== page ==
Progress reported on F-22s; House, Senate leaders confer on resolving stalemate over funds; 'Good breakthrough'; Conferees will meet Monday in wake of talks in Lott's office


WASHINGTON -- The leadership of the House and Senate reported progress last night after meeting to resolve an F-22 funding problem that had reached a stalemate.

Senate Majority Leader Trent Lott, a Mississippi Republican, summoned a high-powered group of lawmakers to his office yesterday, a day after conference committee negotiations broke down over how many of the Air Force fighter jets to buy with next year's military spending bill.

"We made a good breakthrough," House Majority Leader Dick Armey said after the nearly two-hour, closed-door session. "They've got some language to work out," the Texas Republican said.

No one connected to the meeting -- which also included House Speaker Dennis Hastert and House Majority Whip Tom DeLay -- would reveal what form the F-22 deal will take.

"It's really just a work in progress," said Hastert, an Illinois Republican. "I'm not going to say anything until we get this thing done."

A defense budget conference committee now plans to meet Monday to complete work on a nearly $270 billion military spending plan that includes some compromise on the F-22.

The House of Representatives stunned the Air Force in July by voting against spending $1.8 billion next year to buy the next six copies of the Lockheed Martin-built F-22. It did approve $1.2 billion to continue research and testing.

The Senate had approved full funding of $3 billion for the program.

Rep. Jerry Lewis hatched the plan for what the California Republican called a "pause" in the F-22, arguing that the Air Force needs to take stock of whether the $62.7 billion effort is necessary for a post-Cold War future.

But Senate Appropriations Committee Chairman Ted Stevens of Alaska remained determined to restore most of the money for the program and to buy all six planes next year.

When a House-Senate conference committee met Sept. 22 to iron out differences, Stevens offered a compromise that would restore about $1.2 billion for buying six planes, but would require the F-22s to be test versions instead of production models.

While Stevens' plan contained no production money for next year, it did include $227 million in advance procurement for 10 planes in 2001.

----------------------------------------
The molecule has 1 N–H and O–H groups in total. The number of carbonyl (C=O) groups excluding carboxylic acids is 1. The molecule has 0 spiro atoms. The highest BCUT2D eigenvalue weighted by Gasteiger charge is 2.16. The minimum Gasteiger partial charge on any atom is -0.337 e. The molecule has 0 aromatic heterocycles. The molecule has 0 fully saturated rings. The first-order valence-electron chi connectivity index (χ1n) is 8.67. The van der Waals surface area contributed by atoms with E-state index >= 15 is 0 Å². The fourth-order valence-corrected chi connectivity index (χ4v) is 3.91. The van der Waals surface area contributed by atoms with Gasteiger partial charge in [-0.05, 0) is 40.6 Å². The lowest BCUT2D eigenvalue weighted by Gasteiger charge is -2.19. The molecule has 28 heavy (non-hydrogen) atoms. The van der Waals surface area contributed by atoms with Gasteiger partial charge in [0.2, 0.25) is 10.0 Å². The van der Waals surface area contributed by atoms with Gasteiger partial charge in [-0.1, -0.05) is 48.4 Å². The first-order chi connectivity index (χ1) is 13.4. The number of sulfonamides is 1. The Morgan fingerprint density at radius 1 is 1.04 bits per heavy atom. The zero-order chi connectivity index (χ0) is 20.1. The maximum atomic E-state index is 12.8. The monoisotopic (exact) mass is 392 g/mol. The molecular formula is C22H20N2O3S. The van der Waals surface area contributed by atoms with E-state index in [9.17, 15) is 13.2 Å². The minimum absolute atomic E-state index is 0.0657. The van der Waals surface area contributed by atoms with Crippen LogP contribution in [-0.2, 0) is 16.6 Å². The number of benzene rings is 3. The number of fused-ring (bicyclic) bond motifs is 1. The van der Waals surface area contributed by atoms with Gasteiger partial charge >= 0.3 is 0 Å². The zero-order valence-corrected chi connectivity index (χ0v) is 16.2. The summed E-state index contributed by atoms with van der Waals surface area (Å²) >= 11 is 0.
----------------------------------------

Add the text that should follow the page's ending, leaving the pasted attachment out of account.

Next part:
Lewis responded first by offering to buy two research planes next year, and on Tuesday upped the deal to three research planes. But he disagreed with putting a down payment on the 10 future planes.

Stevens never responded to that offer, sources said, and Tuesday night he ordered Senate staffers to quit talking to House staffers about the entire military spending plan.

Yesterday, the congressional leadership appeared to grow frustrated with the stalemate. A spokesman for Hastert said in the afternoon that the speaker was not interested in dickering over how many F-22s to buy next year and simply wanted work on the bill finished.

Lott also was said to want resolution, and was reported to be turning up the pressure to include $1.5 billion in the appropriation for building a Navy vessel in Mississippi.

He summoned Lewis, Stevens and the leadership of both houses to his office about 4: 30 p.m. "I think we've got to have enough money so the [existing] contracts are not abrogated and [so] we can do enough planes -- I won't specify a number -- to allow time for there to be some further review of this program," Lott said.

But as Stevens arrived, he did not appear inclined to negotiate. "I've made my last offer," he said.

Simply getting Stevens back at the table with Lewis "was a breakthrough," several sources suggested.

Afterward, Stevens left hurriedly. "We've committed to finishing the bill by Monday. Other than that I have no comment," he said.

Resolving the F-22 issue is central to completing work on the entire defense appropriation. The House version of the bill took the $1.8 billion from the F-22 and redistributed it to a series of other programs, buying extra F-16 and F-15 fighter jets, C-130J transport planes and a Joint STARS surveillance plane, as well as putting money into pilot training and retention.

Many members of Congress would like to keep those items. But the Senate version of the defense bill already was $3 billion lower than the House version, so deciding how much money to restore to the F-22 is the key that unlocks how much money is at issue.

The Air Force and Lockheed Martin Corp. have argued that anything short of full funding for six production planes in 2000 would disrupt contracts and amount to a termination of the program. Lewis has argued that he is not looking to kill the F-22, only to slow it down.

DeLay agreed last night that the F-22 needs more testing before the nation commits to buying it. So far, the program has logged only about 5 percent of its flight test regime.

"It should go through a normal process of R&D; testing before we start ordering it," DeLay said. In the past, the Texas Republican said, the Pentagon has made it "a practice to order before testing, and that has proven to be a very expensive process."

Pub Date: 9/30/99

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